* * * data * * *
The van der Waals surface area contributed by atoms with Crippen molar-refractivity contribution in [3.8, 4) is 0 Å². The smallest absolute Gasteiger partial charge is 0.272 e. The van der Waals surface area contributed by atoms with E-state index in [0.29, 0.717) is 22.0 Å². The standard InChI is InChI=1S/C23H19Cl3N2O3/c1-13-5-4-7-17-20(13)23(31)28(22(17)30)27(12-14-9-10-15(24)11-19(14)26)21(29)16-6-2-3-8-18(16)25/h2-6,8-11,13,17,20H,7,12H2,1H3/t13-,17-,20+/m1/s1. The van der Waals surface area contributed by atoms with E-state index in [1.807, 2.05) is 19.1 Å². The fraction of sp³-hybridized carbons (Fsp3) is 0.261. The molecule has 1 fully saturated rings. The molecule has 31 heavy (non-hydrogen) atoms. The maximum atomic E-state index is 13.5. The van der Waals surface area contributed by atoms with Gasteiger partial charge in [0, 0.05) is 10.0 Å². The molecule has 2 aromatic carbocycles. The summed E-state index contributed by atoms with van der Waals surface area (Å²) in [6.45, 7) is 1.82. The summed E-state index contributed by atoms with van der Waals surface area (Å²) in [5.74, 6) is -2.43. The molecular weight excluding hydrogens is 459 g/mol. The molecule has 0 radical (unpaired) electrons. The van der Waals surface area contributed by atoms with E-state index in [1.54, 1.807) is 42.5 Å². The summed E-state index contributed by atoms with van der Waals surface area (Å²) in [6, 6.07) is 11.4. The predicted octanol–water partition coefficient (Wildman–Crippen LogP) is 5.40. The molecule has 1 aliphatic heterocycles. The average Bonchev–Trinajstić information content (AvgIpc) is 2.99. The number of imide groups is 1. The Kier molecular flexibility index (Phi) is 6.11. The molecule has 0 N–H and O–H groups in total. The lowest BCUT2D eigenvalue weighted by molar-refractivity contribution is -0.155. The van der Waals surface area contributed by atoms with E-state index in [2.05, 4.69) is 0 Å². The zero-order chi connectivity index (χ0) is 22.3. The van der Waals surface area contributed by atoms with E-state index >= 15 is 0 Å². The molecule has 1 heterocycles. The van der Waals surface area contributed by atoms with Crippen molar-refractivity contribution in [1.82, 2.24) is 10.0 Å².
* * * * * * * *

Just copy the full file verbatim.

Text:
The van der Waals surface area contributed by atoms with Crippen molar-refractivity contribution in [3.8, 4) is 0 Å². The smallest absolute Gasteiger partial charge is 0.272 e. The van der Waals surface area contributed by atoms with E-state index in [0.29, 0.717) is 22.0 Å². The standard InChI is InChI=1S/C23H19Cl3N2O3/c1-13-5-4-7-17-20(13)23(31)28(22(17)30)27(12-14-9-10-15(24)11-19(14)26)21(29)16-6-2-3-8-18(16)25/h2-6,8-11,13,17,20H,7,12H2,1H3/t13-,17-,20+/m1/s1. The van der Waals surface area contributed by atoms with E-state index in [1.807, 2.05) is 19.1 Å². The fraction of sp³-hybridized carbons (Fsp3) is 0.261. The molecule has 1 fully saturated rings. The molecule has 31 heavy (non-hydrogen) atoms. The maximum atomic E-state index is 13.5. The van der Waals surface area contributed by atoms with Gasteiger partial charge in [0, 0.05) is 10.0 Å². The molecule has 2 aromatic carbocycles. The summed E-state index contributed by atoms with van der Waals surface area (Å²) in [6.45, 7) is 1.82. The summed E-state index contributed by atoms with van der Waals surface area (Å²) in [5.74, 6) is -2.43. The molecular weight excluding hydrogens is 459 g/mol. The molecule has 0 radical (unpaired) electrons. The van der Waals surface area contributed by atoms with E-state index in [1.54, 1.807) is 42.5 Å². The summed E-state index contributed by atoms with van der Waals surface area (Å²) in [6, 6.07) is 11.4. The predicted octanol–water partition coefficient (Wildman–Crippen LogP) is 5.40. The molecule has 1 aliphatic heterocycles. The average Bonchev–Trinajstić information content (AvgIpc) is 2.99. The number of imide groups is 1. The Kier molecular flexibility index (Phi) is 6.11. The molecule has 0 N–H and O–H groups in total. The lowest BCUT2D eigenvalue weighted by molar-refractivity contribution is -0.155. The van der Waals surface area contributed by atoms with E-state index in [2.05, 4.69) is 0 Å². The zero-order chi connectivity index (χ0) is 22.3. The van der Waals surface area contributed by atoms with E-state index >= 15 is 0 Å². The molecule has 1 heterocycles. The van der Waals surface area contributed by atoms with Crippen molar-refractivity contribution in [1.82, 2.24) is 10.0 Å².